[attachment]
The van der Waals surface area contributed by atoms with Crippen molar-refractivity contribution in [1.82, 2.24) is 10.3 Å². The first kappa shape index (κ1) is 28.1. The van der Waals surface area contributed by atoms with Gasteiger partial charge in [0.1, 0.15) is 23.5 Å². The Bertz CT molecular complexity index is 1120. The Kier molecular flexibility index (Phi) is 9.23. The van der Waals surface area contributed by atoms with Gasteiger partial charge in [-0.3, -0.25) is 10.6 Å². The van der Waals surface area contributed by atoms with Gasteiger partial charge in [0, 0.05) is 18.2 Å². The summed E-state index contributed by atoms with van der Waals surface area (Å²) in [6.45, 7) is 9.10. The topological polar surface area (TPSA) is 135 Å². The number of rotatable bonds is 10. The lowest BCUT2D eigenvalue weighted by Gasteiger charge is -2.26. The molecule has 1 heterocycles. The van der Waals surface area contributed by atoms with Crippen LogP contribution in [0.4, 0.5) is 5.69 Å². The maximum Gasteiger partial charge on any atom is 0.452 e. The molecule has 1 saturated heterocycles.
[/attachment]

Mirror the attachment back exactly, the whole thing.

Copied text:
The van der Waals surface area contributed by atoms with Crippen molar-refractivity contribution in [1.82, 2.24) is 10.3 Å². The first kappa shape index (κ1) is 28.1. The van der Waals surface area contributed by atoms with Gasteiger partial charge in [0.1, 0.15) is 23.5 Å². The Bertz CT molecular complexity index is 1120. The Kier molecular flexibility index (Phi) is 9.23. The van der Waals surface area contributed by atoms with Gasteiger partial charge in [-0.3, -0.25) is 10.6 Å². The van der Waals surface area contributed by atoms with Gasteiger partial charge in [0, 0.05) is 18.2 Å². The summed E-state index contributed by atoms with van der Waals surface area (Å²) in [6.45, 7) is 9.10. The topological polar surface area (TPSA) is 135 Å². The number of rotatable bonds is 10. The lowest BCUT2D eigenvalue weighted by Gasteiger charge is -2.26. The molecule has 1 heterocycles. The van der Waals surface area contributed by atoms with Crippen LogP contribution in [0.4, 0.5) is 5.69 Å². The maximum Gasteiger partial charge on any atom is 0.452 e. The molecule has 1 saturated heterocycles.